December 13, 2011
Weizmann Institute Scientists Make Significant Contributions To LHC Findings
Today's announcement from the Large Hadron Collider (LHC) at CERN points to promising signs for the existence of the Higgs boson. Weizmann Institute scientists have been prominent participants in ATLAS, one of the two experiments to produce results in the search for this elementary particle. Prof. Giora Mikenberg was the ATLAS Muon Project leader for many years and now heads the Israeli LHC team. Prof. Ehud Duchovni heads the Weizmann Atlas group as well as a small group looking for SUSY signals. Prof Eilam Gross is currently the ATLAS Higgs physics group convener. All are members of the Weizmann Institute's Particle Physics and Astrophysics Department, and they have been part of the effort to find the Higgs since 1987.
ATLAS and its sister experiment in the LHC, CMS, have been searching for the Higgs boson, thought to be the particle that gives all the other elementary particles their mass. The Higgs is predicted by the Standard Model of Particle Physics, which provides a framework for all of the subatomic particles in nature. The Higgs is the one piece of the Standard Model that has not been proven to exist, and some scientists believe that the model will have to be rethought if the Higgs is not found.
Gross: 'In 2011 the LHC particle accelerator in Geneva collided over 300 trillion (a million million) protons. All of that enormous energy (7 trillion electron volts) went into the effort to produce the Higgs boson. But in each collision, other similar particles are created and there is no way to foresee what we will find. The chances of a collision producing a Higgs boson are so small that only about a hundred are expected to be observed over the course of a year.'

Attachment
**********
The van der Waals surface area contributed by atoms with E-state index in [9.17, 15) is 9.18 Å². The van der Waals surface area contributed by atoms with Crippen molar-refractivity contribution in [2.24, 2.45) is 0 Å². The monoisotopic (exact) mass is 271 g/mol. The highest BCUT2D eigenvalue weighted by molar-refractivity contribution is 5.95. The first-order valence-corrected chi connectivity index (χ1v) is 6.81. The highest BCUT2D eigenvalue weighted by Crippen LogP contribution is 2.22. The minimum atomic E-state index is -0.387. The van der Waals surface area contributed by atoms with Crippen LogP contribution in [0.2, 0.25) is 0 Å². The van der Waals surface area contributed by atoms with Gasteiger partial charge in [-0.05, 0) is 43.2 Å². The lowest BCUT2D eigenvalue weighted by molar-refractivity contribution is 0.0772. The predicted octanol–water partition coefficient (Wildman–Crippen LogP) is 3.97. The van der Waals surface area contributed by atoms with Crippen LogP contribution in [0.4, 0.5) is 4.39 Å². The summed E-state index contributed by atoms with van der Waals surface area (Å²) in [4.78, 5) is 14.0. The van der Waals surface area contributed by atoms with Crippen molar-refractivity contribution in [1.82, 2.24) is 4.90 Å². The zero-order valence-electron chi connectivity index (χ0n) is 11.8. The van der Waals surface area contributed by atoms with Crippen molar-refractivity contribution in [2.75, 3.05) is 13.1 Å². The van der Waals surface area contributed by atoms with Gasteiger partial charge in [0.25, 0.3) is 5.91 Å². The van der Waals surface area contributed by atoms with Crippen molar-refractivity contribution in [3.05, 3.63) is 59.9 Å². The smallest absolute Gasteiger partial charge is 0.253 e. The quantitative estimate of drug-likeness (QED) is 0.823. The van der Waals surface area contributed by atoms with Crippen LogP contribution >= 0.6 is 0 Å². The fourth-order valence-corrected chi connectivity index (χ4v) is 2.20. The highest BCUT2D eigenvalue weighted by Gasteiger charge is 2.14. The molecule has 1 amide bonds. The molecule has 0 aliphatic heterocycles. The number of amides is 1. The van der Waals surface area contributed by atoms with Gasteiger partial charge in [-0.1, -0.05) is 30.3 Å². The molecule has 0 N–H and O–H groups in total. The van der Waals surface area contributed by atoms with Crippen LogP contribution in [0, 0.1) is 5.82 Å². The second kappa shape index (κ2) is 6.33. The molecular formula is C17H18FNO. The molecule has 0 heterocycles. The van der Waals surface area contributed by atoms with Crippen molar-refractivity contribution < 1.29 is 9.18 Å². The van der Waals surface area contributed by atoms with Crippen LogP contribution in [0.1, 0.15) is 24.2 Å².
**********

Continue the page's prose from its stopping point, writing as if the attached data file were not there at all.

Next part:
Finding possible signs of a Higgs involved looking for statistical anomalies in the data (compared to what the results would look like if there were no Higgs) in the expected mass range. The problem is that once these anomalies appear, the scientists had to rule out statistical flukes. But several weeks ago, it was noticed that 'extra' events in the probable Higgs range had accumulated in the experimental results during 2011. Gross: 'We couldn't believe our eyes -- we looked at the screen for ages before we started to digest what we were seeing. In the past three weeks, the entire Higgs search team in the ATLAS experiment have checked and rechecked the results from every possible angle. We checked for errors“¦ for bugs in the program.'
The ATLAS results suggest that there could be a Higgs boson with a mass of around 126 GeV, and that there is just a 1 in 5000 chance that the extra events they observed in this particular mass are the result of a statistical fluke and not the creation of a Higgs boson. Such fluctuations might still disappear, so the proof is still not at all conclusive, but scientists believe that it bodes well for the next round of LHC collisions, set to begin in April 2012.
On the Net: